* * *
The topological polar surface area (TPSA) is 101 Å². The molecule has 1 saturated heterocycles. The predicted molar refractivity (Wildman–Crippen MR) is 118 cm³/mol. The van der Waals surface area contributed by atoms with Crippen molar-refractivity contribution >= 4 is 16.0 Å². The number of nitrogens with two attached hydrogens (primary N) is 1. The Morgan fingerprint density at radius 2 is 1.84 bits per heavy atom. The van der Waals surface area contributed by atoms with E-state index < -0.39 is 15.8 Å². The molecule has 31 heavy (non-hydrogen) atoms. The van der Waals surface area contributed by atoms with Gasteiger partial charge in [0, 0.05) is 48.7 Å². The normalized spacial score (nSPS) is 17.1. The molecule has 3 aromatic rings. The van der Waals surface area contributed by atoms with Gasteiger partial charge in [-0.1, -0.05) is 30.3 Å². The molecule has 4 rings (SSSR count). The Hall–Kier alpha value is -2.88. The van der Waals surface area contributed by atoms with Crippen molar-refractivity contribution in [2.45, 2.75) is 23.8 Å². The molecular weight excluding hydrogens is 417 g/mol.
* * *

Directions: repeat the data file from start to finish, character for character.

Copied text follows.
The topological polar surface area (TPSA) is 101 Å². The molecule has 1 saturated heterocycles. The predicted molar refractivity (Wildman–Crippen MR) is 118 cm³/mol. The van der Waals surface area contributed by atoms with Crippen molar-refractivity contribution >= 4 is 16.0 Å². The number of nitrogens with two attached hydrogens (primary N) is 1. The Morgan fingerprint density at radius 2 is 1.84 bits per heavy atom. The van der Waals surface area contributed by atoms with E-state index < -0.39 is 15.8 Å². The molecule has 31 heavy (non-hydrogen) atoms. The van der Waals surface area contributed by atoms with Gasteiger partial charge in [0, 0.05) is 48.7 Å². The normalized spacial score (nSPS) is 17.1. The molecule has 3 aromatic rings. The van der Waals surface area contributed by atoms with Gasteiger partial charge in [-0.1, -0.05) is 30.3 Å². The molecule has 4 rings (SSSR count). The Hall–Kier alpha value is -2.88. The van der Waals surface area contributed by atoms with Crippen molar-refractivity contribution in [2.45, 2.75) is 23.8 Å². The molecular weight excluding hydrogens is 417 g/mol.